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Old 13-11-2013, 13:46   #151
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Re: New Inexpensive Ais Transponder

I for one DID read your posts, and I have been mostly polite and courteous to you here, but I'm wondering if you, yourself, have read any of the IMO resolutions about AIS???

Because, if all you desire is for the IMO to say AIS is a "collision avoidance" tool, then PLEASE read the IMO's own resolutions, adopted and approved 15 years ago!!!!
Originally Posted by Powerabout View Post
If it worked as you think Ben then clearly the IMO would say its a collision avoidance tool which they dont do they?
And, your desire will be met and the arguments your propagated here in this thread will be moot, as the IMO DID actually approve/adopt AIS as a "collision avoidance" system / tool, back more than 15 years ago!!!
And, here is just some of what they adopted when working out the rules and AIS "performance standards", note THEIR use of the words collision avoidance, in regards to AIS!!!!
I highlighted them in red, for you....


1 Scope

1.1 These performance standards specify the requirements for the universal AIS.

1.2 The AIS should improve the safety of navigation by assisting in the efficient navigation of ships,
protection of the enviroment, and operation of Vessel Traffic Services (VTS), by satisfying the following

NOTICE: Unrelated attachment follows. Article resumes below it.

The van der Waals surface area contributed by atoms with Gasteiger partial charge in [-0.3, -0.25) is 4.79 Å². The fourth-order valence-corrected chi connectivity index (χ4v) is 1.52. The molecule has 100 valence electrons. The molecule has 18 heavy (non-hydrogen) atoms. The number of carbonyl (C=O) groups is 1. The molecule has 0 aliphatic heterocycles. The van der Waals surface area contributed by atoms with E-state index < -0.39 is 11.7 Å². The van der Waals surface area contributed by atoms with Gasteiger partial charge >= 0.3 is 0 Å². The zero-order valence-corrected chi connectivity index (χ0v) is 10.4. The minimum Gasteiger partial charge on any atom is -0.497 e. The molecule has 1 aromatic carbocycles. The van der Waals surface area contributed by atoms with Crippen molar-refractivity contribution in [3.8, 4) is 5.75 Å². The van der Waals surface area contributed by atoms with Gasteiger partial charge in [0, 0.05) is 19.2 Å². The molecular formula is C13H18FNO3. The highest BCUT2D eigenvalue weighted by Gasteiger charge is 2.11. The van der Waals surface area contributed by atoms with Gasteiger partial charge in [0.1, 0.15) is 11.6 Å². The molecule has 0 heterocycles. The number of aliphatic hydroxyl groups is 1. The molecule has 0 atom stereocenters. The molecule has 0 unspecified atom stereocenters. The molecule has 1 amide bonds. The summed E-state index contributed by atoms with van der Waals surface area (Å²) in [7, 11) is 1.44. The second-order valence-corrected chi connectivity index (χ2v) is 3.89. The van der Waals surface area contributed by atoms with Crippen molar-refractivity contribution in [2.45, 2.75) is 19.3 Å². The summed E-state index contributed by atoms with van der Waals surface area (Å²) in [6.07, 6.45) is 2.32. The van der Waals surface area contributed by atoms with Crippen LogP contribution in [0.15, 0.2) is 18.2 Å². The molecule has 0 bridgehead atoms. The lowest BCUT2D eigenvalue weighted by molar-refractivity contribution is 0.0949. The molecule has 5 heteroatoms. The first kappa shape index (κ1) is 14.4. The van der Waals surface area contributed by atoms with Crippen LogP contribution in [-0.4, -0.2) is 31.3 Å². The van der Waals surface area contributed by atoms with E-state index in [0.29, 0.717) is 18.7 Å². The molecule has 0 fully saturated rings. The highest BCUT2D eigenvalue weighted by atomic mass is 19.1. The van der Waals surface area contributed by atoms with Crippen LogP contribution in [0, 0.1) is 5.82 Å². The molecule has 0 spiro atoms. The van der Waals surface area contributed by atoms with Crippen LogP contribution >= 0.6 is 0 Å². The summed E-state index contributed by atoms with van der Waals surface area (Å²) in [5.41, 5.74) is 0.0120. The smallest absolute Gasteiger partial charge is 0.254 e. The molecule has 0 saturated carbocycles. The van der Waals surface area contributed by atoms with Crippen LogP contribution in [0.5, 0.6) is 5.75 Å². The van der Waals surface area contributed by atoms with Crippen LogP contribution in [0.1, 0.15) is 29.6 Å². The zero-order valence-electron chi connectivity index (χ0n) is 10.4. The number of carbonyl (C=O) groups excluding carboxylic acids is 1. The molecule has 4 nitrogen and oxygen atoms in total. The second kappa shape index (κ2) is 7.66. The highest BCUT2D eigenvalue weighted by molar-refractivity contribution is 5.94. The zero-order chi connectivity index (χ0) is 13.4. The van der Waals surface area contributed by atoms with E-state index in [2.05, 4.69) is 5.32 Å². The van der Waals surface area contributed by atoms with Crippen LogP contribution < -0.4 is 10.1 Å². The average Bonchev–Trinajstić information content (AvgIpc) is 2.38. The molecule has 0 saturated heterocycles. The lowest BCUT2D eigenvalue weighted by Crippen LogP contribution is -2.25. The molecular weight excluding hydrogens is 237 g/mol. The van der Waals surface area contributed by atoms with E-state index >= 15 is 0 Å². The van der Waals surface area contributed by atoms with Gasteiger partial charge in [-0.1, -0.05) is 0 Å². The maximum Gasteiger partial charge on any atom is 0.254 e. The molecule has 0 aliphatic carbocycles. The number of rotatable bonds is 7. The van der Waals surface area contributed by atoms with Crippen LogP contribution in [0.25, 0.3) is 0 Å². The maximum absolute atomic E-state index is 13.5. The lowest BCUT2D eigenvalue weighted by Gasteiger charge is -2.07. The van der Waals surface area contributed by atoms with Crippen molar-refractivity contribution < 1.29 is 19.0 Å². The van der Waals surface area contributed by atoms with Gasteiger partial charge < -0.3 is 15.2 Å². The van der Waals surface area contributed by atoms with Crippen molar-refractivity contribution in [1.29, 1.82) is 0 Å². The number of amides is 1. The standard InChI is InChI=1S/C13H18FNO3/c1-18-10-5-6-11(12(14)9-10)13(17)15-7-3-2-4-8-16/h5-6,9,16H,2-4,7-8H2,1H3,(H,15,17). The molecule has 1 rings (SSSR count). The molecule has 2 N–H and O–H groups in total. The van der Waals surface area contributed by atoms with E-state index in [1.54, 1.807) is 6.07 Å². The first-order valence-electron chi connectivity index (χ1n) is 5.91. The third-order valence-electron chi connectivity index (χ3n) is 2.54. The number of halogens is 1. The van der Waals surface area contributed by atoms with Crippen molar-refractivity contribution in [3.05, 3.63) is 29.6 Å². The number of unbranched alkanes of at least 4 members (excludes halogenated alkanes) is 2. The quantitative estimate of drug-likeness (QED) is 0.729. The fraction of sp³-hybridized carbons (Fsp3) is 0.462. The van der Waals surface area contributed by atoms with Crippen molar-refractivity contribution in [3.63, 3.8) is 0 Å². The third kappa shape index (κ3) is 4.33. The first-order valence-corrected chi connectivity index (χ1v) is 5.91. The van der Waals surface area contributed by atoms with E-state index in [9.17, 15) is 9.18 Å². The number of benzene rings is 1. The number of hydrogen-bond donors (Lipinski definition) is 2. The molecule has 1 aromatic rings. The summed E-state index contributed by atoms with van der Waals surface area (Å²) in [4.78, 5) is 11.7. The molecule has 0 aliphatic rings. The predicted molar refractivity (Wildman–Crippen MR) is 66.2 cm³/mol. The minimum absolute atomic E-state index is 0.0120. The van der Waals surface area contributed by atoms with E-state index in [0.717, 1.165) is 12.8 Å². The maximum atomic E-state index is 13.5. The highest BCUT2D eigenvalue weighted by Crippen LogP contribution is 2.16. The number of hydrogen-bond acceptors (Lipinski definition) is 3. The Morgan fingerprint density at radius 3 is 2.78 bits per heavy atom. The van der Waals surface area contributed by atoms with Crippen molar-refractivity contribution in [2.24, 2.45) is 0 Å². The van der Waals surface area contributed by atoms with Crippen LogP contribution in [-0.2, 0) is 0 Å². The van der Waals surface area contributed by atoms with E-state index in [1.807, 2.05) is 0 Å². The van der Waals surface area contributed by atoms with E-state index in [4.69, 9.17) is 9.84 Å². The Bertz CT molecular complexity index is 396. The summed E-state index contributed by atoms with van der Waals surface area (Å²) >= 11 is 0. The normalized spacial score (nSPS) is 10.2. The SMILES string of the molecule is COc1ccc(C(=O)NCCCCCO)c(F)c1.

functional requirements:

.1 in a ship-to-ship mode for collision avoidance;

.2 as a means for littoral States to obtain information about a ship and its cargo; and

.3 as a VTS tool, i.e. ship-to-shore (traffic management).
This is a direct quote from the IMO....
Specifically from:
(adopted on 12 May 1998)


Poweraboat, PLEASE take note of my use of red font on the IMO's use of the words "collision avoidance"....and also take note of the date that these new performance standards were adopted 12 May 1998...15 years ago!!!

Also, please take note that "collision avoidance" was the #1 requirement of the system, again according to the IMO....

In addition to this IMO document (which, BTW, I found in couple seconds at the USCG site) there are many more IMO documents that state the primary purpose / design aspect of the AIS system is, in fact, collision avoidance....

Now, I'm NOT saying that everybody needs to have AIS on-board or they'll die...
Certainly NOT!!!
(and I am VERY well aware of the plethora of vessels / hazards out there that do NOT have any AIS signals...)

Oh, and as for the ColReg issues...that was already written about and shown NOT to support your "myth"....
Heck, even USCG Rule #5 debunks your "myth"....
USCG Rule 5 - Lookout
Every vessel shall at all times maintain a proper look-out by sight and hearing as well as by all available means appropriate in the prevailing circumstances and conditions so as to make a full appraisal of the situation and of the risk of collision.

Please do not twist my words!!!
Originally Posted by Powerabout View Post
Is it overlayed on Radar, not as often as you think as John has confirmed for you, that is the important point that yachties need to realise.
I was asking/pondering whether some of the professional mariner's survey answers would be different now, in light of the fact that now 6 years after that survey there is a much greater percentage of commercial shipping with ECDIS on-board which ARE displaying AIS!!!